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Joseph Smith sleeps well, albeit with his mobile next to his bed.

Smith is the facilities manager for HP’s Australian data centres, including the new giant Aurora facility in Sydney’s west. He is where the buck stops.

The building management systems are monitored continuously, and any problems immediately trigger an alarm which is relayed to Smith’s mobile. Fortunately he says it doesn’t ring often.

Over the last decade Smith says market expectations regarding computer uptime have shifted enormously – from a situation where people shrugged off a banking glitch, to the case now where a computer crash can make front page news. “Everyone has gone 24x7 and the internet changed the way we consume things. Because data centres are the DNA building blocks that sit under that, the expectation of a data centre is 100 per cent (uptime).”

Smith’s role is to ensure that HP’s data centres get as close as they can to the magic number.

Born in New Zealand in 1977, the fourth of five children, Smith’s original intent was to leave high school and take on a trade apprenticeship. His family had moved back to Australia when Smith was a young child, and finally settled in the southern part of Newcastle – then a major BHP hub.

By the time Smith was ready to make the leap from school BHP had shut shop, the opportunity to get a trade in Newcastle were plummeting, and youth unemployment was soaring. Instead at the age of 18 he left home and moved to Sydney as a junior computer trainee for Tyco.

Smith had done five years of computing at high school. But; “The computing was based on Apple and a lot of it was programming … that doesn’t suit my personality –a lot of time staring at a screen, I like interaction.”

At Tyco Smith took on a role as a computer operator, handling “back up jobs, batch jobs, doing payroll transfers – a lot of the stuff that is now automated.”

From Tyco he moved onto Avco Finance. “That was what lit the fire for me. They had bought a few companies and probably had one of every technology in the marketplace and they had to integrate it, consolidate it and make it all work. It gave me a really big base of infrastructure exposure – IBM mainframes, SNA gateways, Sun unix, HP unix, VMS, OS/2, Novell.”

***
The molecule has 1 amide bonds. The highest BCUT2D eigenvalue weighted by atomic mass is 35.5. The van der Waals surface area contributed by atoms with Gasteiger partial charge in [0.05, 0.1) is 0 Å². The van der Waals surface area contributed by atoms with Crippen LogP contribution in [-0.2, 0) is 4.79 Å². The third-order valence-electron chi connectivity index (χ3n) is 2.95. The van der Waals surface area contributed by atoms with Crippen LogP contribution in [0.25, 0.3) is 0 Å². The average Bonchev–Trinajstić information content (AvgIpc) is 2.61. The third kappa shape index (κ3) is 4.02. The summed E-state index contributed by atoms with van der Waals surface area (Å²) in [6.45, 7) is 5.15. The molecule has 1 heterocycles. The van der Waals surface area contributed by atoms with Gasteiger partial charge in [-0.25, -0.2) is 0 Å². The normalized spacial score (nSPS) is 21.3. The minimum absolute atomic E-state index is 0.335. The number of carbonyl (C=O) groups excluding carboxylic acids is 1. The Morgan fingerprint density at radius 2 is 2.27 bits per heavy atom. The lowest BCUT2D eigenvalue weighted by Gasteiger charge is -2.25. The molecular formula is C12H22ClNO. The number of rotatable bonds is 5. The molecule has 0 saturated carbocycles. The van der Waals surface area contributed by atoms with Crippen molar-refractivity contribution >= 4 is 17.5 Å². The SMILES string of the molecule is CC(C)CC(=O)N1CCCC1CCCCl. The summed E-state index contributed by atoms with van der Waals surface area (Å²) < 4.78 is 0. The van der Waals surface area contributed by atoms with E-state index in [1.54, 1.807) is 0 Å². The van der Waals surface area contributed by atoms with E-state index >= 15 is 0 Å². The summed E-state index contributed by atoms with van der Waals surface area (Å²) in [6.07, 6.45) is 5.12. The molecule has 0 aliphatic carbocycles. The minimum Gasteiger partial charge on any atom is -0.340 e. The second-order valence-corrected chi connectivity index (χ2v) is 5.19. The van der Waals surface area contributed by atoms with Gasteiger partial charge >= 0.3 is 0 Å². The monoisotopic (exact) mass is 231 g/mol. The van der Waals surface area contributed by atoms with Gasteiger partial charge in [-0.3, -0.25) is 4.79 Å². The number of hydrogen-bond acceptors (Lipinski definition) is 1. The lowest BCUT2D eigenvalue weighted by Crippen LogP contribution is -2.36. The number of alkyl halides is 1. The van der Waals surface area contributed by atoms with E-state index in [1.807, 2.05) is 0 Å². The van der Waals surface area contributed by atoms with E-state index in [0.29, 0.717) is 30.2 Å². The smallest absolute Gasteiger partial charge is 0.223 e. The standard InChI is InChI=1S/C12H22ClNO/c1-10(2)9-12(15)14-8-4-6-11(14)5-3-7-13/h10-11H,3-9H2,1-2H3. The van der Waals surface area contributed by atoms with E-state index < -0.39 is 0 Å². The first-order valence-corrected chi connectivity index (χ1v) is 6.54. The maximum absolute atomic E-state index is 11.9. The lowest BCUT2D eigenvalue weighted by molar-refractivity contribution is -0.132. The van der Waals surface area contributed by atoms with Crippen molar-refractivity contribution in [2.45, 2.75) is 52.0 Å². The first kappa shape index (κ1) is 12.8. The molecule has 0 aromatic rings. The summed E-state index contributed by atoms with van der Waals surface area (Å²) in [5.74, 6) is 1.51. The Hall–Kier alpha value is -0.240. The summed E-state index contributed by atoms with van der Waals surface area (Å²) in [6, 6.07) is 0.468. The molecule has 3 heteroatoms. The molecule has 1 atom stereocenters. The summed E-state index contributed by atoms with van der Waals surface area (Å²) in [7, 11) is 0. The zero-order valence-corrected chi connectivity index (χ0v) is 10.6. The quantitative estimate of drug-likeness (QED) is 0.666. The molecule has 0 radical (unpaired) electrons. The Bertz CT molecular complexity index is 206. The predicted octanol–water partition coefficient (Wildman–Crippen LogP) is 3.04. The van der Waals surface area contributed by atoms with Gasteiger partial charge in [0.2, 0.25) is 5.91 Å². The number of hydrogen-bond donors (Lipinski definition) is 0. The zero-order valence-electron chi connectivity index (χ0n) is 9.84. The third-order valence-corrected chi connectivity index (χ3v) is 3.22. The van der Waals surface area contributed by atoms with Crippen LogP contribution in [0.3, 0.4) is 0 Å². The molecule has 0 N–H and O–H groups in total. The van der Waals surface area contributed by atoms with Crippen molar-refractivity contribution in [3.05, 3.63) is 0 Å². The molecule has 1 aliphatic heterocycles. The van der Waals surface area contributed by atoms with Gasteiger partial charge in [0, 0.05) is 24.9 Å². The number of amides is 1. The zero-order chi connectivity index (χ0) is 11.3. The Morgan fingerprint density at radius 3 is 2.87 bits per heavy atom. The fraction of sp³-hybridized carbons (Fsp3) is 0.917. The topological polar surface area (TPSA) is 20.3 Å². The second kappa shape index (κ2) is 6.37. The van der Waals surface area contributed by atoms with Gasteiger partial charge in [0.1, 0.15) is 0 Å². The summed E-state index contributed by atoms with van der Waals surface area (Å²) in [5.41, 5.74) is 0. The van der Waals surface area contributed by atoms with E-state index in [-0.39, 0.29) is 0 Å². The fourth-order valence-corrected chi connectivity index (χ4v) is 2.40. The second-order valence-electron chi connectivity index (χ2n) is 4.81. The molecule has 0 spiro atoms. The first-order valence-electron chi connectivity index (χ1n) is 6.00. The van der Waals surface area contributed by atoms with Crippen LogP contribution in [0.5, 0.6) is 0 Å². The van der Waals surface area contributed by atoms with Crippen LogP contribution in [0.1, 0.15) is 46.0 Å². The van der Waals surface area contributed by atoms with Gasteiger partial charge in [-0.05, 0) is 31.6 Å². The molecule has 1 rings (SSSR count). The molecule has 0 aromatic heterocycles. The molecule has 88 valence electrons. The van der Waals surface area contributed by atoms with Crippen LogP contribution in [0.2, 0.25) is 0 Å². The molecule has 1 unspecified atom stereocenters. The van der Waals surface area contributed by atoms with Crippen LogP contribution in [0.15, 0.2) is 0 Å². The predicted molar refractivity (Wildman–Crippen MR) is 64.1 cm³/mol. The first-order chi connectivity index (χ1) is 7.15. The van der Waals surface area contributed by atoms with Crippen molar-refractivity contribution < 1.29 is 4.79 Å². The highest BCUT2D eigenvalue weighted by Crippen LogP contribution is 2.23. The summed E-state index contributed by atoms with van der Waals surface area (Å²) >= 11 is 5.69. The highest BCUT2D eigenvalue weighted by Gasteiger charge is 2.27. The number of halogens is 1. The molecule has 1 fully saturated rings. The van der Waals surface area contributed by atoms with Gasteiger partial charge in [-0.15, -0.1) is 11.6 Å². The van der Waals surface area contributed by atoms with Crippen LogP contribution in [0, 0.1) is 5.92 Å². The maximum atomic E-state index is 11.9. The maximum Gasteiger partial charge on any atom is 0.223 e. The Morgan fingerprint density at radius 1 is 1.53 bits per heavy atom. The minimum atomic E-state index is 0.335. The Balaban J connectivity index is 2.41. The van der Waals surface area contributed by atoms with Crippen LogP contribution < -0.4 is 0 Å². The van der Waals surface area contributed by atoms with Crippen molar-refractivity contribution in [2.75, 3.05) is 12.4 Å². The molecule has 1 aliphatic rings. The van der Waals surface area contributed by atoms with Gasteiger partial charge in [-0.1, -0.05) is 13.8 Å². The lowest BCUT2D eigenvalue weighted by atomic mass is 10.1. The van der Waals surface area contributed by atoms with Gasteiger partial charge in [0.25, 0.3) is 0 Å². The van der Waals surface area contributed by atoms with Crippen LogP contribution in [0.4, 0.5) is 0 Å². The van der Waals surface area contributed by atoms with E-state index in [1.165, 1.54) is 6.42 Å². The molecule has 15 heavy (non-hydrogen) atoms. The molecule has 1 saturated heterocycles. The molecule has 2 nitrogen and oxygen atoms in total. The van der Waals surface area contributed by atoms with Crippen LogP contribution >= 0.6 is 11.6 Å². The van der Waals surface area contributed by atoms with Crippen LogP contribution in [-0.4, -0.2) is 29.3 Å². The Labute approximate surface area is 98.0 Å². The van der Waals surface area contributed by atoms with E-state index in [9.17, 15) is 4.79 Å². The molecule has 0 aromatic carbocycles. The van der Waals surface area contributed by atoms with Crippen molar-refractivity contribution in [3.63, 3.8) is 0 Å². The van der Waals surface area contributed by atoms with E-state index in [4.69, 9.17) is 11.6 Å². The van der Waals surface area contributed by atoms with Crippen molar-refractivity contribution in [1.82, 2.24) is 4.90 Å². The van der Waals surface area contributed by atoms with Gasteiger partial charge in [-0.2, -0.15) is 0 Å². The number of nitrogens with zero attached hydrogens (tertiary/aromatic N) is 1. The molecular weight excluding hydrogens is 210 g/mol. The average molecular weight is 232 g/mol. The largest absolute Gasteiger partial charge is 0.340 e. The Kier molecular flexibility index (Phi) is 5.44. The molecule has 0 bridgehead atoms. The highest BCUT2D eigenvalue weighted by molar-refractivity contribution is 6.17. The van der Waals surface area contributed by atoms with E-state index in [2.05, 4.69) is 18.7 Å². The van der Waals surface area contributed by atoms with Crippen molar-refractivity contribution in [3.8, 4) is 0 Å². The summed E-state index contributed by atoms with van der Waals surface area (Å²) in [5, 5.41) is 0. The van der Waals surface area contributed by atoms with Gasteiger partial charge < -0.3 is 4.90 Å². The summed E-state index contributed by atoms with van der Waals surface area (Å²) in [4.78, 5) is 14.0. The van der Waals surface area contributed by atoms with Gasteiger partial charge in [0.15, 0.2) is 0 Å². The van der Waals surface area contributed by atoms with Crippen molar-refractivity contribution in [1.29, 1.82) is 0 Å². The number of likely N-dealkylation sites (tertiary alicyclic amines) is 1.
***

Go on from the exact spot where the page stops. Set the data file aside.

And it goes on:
Smith thrived in the alphabet soup, moving into the infrastructure group when Avco was sold into the GE Group. Again he found himself on the technology front line; “I got into thin client consulting – rolled about 1200 (Citrix) thin clients out to replace dumb terminals – it was part of the Y2K deal.”

Along the way Smith attained a series of product specific qualifications collecting Unix administration know-how, Microsoft certifications, Cisco certifications, Citrix and “a few other product specific ones.”

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Beverley Head

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Beverley Head is a Sydney-based freelance writer who specialises in exploring how and why technology changes everything - society, business, government, education, health. Beverley started writing about the business of technology in London in 1983 before moving to Australia in 1986. She was the technology editor of the Financial Review for almost a decade, and then became the newspaper's features editor before embarking on a freelance career, during which time she has written on a broad array of technology related topics for the Sydney Morning Herald, Age, Boss, BRW, Banking Day, Campus Review, Education Review, Insite and Government Technology Review. Beverley holds a degree in Metallurgy and the Science of Materials from Oxford University and a deep affection for things which are shaken not stirred.

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